Finland’s Foreign Minister Pekka Haavisto signed his country’s NATO membership application on Tuesday. The Finnish parliament had previously voted overwhelmingly in favor of Finland’s application to join NATO.
After a two-day debate, 188 MPs voted in favor of membership in the defense alliance on Tuesday, 8 voted against. This finally paved the way for a Finnish application for NATO membership.
Haavisto’s Swedish counterpart, Ann Linde, signed her country’s membership application on Tuesday morning. “Our NATO application is now officially signed,” Linde wrote on Twitter.
Against the background of the Russian war of aggression in Ukraine, the two Nordic countries want to submit their applications to the military alliance in Brussels on Wednesday. All 30 NATO member states must agree to Finland and Sweden joining.
The two countries, which decided to apply for membership in the military alliance under the impression of the Russian war of aggression in Ukraine, want to submit their membership applications together. Finland’s President Sauli Niinistö and the Finnish government have already decided to submit an application.
Russia downplayed the consequences of the Nordic countries joining NATO. “Finland, Sweden and other neutral countries have been taking part in NATO military exercises for many years, and NATO takes their territory into account in the military planning of eastward movements,” said Russia’s Foreign Minister Sergei Lavrov. “So in that sense, there probably isn’t much of a difference.”
Russia will monitor the situation and then draw conclusions. The Kremlin had previously accused the West of waging a diplomatic, economic and political war against Russia.
The Swedish government made the final decision on the NATO membership application on Monday. “It feels big, it feels serious, it feels like we’ve ended up doing what we think is best for Sweden,” Linde said on Tuesday.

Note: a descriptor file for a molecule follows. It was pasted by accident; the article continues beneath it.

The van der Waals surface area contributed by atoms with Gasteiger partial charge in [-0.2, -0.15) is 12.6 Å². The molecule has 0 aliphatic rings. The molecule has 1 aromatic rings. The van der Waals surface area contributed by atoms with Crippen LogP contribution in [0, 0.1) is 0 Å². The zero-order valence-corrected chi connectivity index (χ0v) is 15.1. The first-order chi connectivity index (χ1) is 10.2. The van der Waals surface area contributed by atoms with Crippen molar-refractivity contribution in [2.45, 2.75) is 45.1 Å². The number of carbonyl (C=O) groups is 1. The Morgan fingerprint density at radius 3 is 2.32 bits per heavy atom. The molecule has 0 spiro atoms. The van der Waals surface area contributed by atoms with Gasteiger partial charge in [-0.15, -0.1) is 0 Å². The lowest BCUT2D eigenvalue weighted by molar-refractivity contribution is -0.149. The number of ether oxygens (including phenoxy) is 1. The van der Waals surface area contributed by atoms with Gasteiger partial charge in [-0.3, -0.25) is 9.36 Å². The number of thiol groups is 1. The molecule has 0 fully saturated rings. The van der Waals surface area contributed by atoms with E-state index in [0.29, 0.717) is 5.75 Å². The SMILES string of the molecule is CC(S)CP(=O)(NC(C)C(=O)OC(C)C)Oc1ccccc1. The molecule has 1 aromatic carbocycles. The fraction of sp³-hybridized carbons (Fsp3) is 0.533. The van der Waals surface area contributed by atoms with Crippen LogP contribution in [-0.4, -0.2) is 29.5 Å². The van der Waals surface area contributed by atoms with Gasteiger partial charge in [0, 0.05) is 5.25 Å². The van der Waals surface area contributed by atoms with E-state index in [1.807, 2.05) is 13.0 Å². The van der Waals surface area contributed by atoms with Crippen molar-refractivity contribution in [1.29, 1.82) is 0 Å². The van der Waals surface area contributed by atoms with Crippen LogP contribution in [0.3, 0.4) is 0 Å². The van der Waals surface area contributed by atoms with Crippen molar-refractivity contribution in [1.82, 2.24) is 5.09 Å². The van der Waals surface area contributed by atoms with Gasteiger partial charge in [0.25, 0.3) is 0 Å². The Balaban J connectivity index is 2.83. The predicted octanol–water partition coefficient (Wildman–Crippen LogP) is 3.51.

Sweden’s King Carl XVI. On Tuesday, Gustaf stressed his country’s intention to join NATO “simultaneously and in agreement with Finland”. “This is a historic step that we are taking side by side with our brother country,” he said at a press conference with Finnish President Niinistö in Stockholm on Tuesday. Niinistö had previously arrived in the Swedish capital for a two-day state visit.
The challenges posed by Russia’s war of aggression in Ukraine meant “opportunities for consensus and deeper cooperation to stand together even more,” the monarch said. Niinistö added: “Our security policy line has been a similar one for a long time. And even now, when the situation requires it, we are taking our steps together.”
Federal Chancellor Olaf Scholz praised Finland and Sweden’s applications for NATO membership as a “historic step for the defense alliance and for Europe”. With this step, Finland and Sweden would exercise the right to choose their alliance freely, Scholz said. “Germany will work to ensure that the accession process proceeds very quickly.”
US President Joe Biden plans to receive Sweden’s Prime Minister Magdalena Andersson and Finnish President Niinistö at the White House on Thursday. White House spokeswoman Karine Jean-Pierre said on Tuesday that they wanted to talk about Sweden’s and Finland’s NATO bids at the meeting in the US capital, Washington.